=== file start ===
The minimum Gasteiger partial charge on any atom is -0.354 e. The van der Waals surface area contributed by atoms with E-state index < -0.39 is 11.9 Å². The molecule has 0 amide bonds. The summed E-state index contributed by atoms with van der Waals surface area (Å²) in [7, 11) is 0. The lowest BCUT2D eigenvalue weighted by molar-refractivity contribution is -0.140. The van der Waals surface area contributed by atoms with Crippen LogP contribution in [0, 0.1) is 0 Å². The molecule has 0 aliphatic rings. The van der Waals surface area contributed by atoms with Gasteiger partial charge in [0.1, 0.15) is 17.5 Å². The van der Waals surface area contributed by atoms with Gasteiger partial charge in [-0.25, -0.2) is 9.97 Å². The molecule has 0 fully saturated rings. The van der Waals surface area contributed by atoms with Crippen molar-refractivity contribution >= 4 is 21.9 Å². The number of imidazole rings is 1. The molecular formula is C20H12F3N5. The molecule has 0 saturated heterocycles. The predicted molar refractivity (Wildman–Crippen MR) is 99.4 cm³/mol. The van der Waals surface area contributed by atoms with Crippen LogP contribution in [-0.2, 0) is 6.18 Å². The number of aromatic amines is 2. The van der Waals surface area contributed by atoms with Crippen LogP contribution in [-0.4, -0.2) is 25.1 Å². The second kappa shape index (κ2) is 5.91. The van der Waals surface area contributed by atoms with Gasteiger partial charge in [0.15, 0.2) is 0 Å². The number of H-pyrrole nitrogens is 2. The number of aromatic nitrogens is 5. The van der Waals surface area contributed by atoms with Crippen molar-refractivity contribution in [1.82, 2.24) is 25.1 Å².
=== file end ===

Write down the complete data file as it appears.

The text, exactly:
The minimum Gasteiger partial charge on any atom is -0.354 e. The van der Waals surface area contributed by atoms with E-state index < -0.39 is 11.9 Å². The molecule has 0 amide bonds. The summed E-state index contributed by atoms with van der Waals surface area (Å²) in [7, 11) is 0. The lowest BCUT2D eigenvalue weighted by molar-refractivity contribution is -0.140. The van der Waals surface area contributed by atoms with Crippen LogP contribution in [0, 0.1) is 0 Å². The molecule has 0 aliphatic rings. The van der Waals surface area contributed by atoms with Gasteiger partial charge in [0.1, 0.15) is 17.5 Å². The van der Waals surface area contributed by atoms with Gasteiger partial charge in [-0.25, -0.2) is 9.97 Å². The molecule has 0 fully saturated rings. The van der Waals surface area contributed by atoms with Crippen molar-refractivity contribution >= 4 is 21.9 Å². The number of imidazole rings is 1. The molecular formula is C20H12F3N5. The molecule has 0 saturated heterocycles. The predicted molar refractivity (Wildman–Crippen MR) is 99.4 cm³/mol. The van der Waals surface area contributed by atoms with Crippen LogP contribution in [-0.2, 0) is 6.18 Å². The number of aromatic amines is 2. The van der Waals surface area contributed by atoms with Crippen LogP contribution in [-0.4, -0.2) is 25.1 Å². The second kappa shape index (κ2) is 5.91. The van der Waals surface area contributed by atoms with Gasteiger partial charge in [0.15, 0.2) is 0 Å². The number of H-pyrrole nitrogens is 2. The number of aromatic nitrogens is 5. The van der Waals surface area contributed by atoms with Crippen molar-refractivity contribution in [1.82, 2.24) is 25.1 Å².